The trip and graduation seemed to go well. Then his grandmother got David alone and pounced with her question. She asked "In your NEW LIFE, who does the cooking?" The question confused David, and he thought "Why does she care about cooking?", so he answered the literal question she was asking by saying "Whoever is hungry." She got a puzzled look on her face but didn't ask anything more. A day or so later David thought back to the question and realized what she was really asking. He thought 'Oh, she wasn't really asking about the cooking, she wanted to know which one of us was "the woman" in the relationship and therefore does the cooking, and who is "the man"'. Because for a woman of her generation, there had to be a man and a woman in relationships, so one of us had to be a man and the other had to play the role of a woman. She was the dutiful housewife, doing the domestic work and supporting her husband's career. She couldn't conceive of the much more equal relationship that David and I have. I think David's answer was perfect, since we don't have roles like that, and we do share the cooking.

Sunday, March 21, 2010

do you know what this is?

Do you know what this is in the image on the left (I'm not very good about making photos go where I want them to on blogger)? I found it on my son Leo's bedroom floor last night. I thought that it was an old juice box that he hadn't thrown away. So I picked it up, only to find this (right image, held by Leo).

I asked what it was, because an empty juice box taped to two tubes from the centers of large rolls of paper must have been something else to a six year old's imagination. He informed me that it was his hockey stick. I turned and stared at him. First because he has been ice skating once, for less than five minutes, and has never seen or played hockey. (Note to parents or future parents - don't take your son ice skating for the first time at the end of the day when he spent the morning and afternoon skiing for the first time. He was exhausted and it went very badly.) Secondly because we live in California, and there are two ice skating facilities in a metro area of about 1.7 million people - and I only know that because I looked it up, since I didn't think that there were any here. Thirdly, because I thought "I never really thought about hockey until a few months ago and now it's showing up everywhere it seems." It all started with Mikey of I read a one line note on back in November, followed the link, found a fascinating story by an articulate, funny, nice guy and got hooked. I also discovered other blogs and decided to try it myself. And here I am a few months later, reading blogs by hockey players, runners, pilots, students, middle aged guys like myself, a woman who loves horses, etc. The blogs I read are from Canada, Mexico, South Africa, Australia, Germany, the UK and perhaps other countries. It all started with hockey, and now my son is talking about hockey. But I don't think that he really knows what hockey is. When I asked him to demonstrate his hockey stick, he held it like a bat up in the air. I tried to show him how I think a hockey stick is held, but what do I know, and he wasn't interested. Here's his best attempt.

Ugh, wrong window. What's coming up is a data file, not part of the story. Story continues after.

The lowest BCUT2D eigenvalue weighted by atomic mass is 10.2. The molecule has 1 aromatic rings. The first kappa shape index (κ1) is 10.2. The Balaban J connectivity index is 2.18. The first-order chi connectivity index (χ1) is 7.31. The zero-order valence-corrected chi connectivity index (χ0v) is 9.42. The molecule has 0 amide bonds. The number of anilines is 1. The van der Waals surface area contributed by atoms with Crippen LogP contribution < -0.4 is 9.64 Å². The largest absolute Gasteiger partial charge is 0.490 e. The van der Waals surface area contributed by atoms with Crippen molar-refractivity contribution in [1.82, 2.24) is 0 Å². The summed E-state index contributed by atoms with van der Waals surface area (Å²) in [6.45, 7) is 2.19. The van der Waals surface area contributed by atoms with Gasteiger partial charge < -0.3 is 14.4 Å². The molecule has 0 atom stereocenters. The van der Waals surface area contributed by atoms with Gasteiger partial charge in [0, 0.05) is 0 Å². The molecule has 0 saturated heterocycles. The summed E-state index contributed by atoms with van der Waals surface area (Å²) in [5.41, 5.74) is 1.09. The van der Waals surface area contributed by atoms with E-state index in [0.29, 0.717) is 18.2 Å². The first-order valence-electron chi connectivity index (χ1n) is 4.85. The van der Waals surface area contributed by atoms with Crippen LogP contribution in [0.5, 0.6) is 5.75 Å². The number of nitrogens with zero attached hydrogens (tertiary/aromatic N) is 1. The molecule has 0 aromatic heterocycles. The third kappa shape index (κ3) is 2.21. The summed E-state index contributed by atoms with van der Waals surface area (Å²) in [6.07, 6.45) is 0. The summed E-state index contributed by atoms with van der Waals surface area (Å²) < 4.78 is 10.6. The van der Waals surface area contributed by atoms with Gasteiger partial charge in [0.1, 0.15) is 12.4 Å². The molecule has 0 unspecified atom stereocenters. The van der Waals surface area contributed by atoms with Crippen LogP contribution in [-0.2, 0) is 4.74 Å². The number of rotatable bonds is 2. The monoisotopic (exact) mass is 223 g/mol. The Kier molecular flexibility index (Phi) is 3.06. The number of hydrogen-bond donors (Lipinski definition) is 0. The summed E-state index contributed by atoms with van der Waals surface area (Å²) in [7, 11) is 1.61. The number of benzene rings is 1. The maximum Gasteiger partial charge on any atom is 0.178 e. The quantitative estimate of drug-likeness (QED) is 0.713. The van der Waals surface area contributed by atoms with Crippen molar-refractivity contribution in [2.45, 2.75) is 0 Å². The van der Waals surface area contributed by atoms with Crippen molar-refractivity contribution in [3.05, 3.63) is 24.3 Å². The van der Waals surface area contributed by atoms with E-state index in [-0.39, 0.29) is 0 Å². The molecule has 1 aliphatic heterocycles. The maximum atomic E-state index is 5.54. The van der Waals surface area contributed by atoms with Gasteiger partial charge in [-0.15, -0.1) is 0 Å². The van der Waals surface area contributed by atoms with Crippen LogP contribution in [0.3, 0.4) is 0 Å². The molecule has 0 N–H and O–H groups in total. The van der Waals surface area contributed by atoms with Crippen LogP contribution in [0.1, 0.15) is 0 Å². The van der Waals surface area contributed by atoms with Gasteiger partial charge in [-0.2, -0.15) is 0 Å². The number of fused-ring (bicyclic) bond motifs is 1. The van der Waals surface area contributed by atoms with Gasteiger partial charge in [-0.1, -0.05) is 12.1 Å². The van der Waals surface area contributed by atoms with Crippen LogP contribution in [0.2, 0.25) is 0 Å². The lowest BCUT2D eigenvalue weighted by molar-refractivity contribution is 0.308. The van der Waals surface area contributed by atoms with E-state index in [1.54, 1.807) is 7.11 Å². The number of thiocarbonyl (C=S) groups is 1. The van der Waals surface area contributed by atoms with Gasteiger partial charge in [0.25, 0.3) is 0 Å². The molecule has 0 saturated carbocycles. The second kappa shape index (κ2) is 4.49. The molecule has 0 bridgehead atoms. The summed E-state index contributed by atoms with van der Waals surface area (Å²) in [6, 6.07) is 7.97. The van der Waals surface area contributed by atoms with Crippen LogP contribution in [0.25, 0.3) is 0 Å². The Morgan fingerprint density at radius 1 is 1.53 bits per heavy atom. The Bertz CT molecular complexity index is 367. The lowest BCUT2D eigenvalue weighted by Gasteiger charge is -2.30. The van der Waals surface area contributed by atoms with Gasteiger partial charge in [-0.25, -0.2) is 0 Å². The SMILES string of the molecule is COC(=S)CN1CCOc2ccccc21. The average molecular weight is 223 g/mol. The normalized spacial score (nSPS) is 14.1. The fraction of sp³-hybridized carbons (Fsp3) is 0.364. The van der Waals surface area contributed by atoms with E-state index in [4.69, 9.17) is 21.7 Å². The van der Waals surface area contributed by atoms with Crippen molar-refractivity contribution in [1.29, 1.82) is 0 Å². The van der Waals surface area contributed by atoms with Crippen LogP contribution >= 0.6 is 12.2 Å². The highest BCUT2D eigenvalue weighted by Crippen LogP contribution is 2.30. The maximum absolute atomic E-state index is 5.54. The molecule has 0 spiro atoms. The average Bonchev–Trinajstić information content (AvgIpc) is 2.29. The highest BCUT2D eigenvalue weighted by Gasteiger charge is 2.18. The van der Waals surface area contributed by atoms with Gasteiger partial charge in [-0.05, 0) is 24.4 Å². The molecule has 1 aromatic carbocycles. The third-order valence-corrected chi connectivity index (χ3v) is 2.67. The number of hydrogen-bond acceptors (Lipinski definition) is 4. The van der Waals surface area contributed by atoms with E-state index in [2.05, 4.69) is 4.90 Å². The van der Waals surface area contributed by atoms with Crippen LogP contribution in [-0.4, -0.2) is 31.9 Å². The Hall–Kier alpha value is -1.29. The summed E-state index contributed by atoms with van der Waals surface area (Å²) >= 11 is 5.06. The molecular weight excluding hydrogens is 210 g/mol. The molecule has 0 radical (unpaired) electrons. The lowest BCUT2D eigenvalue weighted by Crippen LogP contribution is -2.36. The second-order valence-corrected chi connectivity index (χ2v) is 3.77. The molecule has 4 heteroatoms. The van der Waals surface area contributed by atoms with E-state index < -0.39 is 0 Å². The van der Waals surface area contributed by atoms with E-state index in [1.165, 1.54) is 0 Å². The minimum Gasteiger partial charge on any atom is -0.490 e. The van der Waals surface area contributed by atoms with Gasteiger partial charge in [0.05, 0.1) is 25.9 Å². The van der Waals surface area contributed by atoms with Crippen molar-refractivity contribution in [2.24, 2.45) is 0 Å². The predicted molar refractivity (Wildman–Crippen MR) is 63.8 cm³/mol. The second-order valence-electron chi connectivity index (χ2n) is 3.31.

Saturday, March 20, 2010